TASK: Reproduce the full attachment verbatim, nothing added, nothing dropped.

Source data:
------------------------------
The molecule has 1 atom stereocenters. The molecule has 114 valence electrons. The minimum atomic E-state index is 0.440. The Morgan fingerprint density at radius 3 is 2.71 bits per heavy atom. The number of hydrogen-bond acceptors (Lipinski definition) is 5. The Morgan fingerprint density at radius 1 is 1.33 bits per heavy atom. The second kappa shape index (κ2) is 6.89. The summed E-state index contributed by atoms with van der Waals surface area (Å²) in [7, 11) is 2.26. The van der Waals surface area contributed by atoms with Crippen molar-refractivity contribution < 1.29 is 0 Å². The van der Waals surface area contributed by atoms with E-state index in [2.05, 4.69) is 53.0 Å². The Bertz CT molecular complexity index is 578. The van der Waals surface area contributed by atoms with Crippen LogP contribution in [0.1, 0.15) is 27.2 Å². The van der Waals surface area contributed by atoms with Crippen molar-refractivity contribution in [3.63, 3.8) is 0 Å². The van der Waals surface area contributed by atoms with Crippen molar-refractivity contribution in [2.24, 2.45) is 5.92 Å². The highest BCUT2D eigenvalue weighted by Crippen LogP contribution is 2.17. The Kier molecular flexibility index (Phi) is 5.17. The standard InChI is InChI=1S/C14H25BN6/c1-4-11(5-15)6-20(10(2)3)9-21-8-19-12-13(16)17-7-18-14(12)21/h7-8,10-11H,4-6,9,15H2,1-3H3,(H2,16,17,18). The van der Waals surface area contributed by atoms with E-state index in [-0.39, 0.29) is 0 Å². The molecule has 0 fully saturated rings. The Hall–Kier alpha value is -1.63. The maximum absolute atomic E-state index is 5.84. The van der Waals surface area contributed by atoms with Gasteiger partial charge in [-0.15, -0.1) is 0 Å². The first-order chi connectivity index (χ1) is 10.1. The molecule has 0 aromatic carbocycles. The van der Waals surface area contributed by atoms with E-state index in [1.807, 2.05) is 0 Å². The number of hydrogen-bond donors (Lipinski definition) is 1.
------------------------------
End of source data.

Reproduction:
The molecule has 1 atom stereocenters. The molecule has 114 valence electrons. The minimum atomic E-state index is 0.440. The Morgan fingerprint density at radius 3 is 2.71 bits per heavy atom. The number of hydrogen-bond acceptors (Lipinski definition) is 5. The Morgan fingerprint density at radius 1 is 1.33 bits per heavy atom. The second kappa shape index (κ2) is 6.89. The summed E-state index contributed by atoms with van der Waals surface area (Å²) in [7, 11) is 2.26. The van der Waals surface area contributed by atoms with Crippen molar-refractivity contribution < 1.29 is 0 Å². The van der Waals surface area contributed by atoms with E-state index in [2.05, 4.69) is 53.0 Å². The Bertz CT molecular complexity index is 578. The van der Waals surface area contributed by atoms with Crippen LogP contribution in [0.1, 0.15) is 27.2 Å². The van der Waals surface area contributed by atoms with Crippen molar-refractivity contribution in [3.63, 3.8) is 0 Å². The van der Waals surface area contributed by atoms with Crippen molar-refractivity contribution in [2.24, 2.45) is 5.92 Å². The highest BCUT2D eigenvalue weighted by Crippen LogP contribution is 2.17. The Kier molecular flexibility index (Phi) is 5.17. The standard InChI is InChI=1S/C14H25BN6/c1-4-11(5-15)6-20(10(2)3)9-21-8-19-12-13(16)17-7-18-14(12)21/h7-8,10-11H,4-6,9,15H2,1-3H3,(H2,16,17,18). The van der Waals surface area contributed by atoms with E-state index in [-0.39, 0.29) is 0 Å². The molecule has 0 fully saturated rings. The Hall–Kier alpha value is -1.63. The maximum absolute atomic E-state index is 5.84. The van der Waals surface area contributed by atoms with Gasteiger partial charge in [-0.15, -0.1) is 0 Å². The first-order chi connectivity index (χ1) is 10.1. The molecule has 0 aromatic carbocycles. The van der Waals surface area contributed by atoms with E-state index in [1.807, 2.05) is 0 Å². The number of hydrogen-bond donors (Lipinski definition) is 1.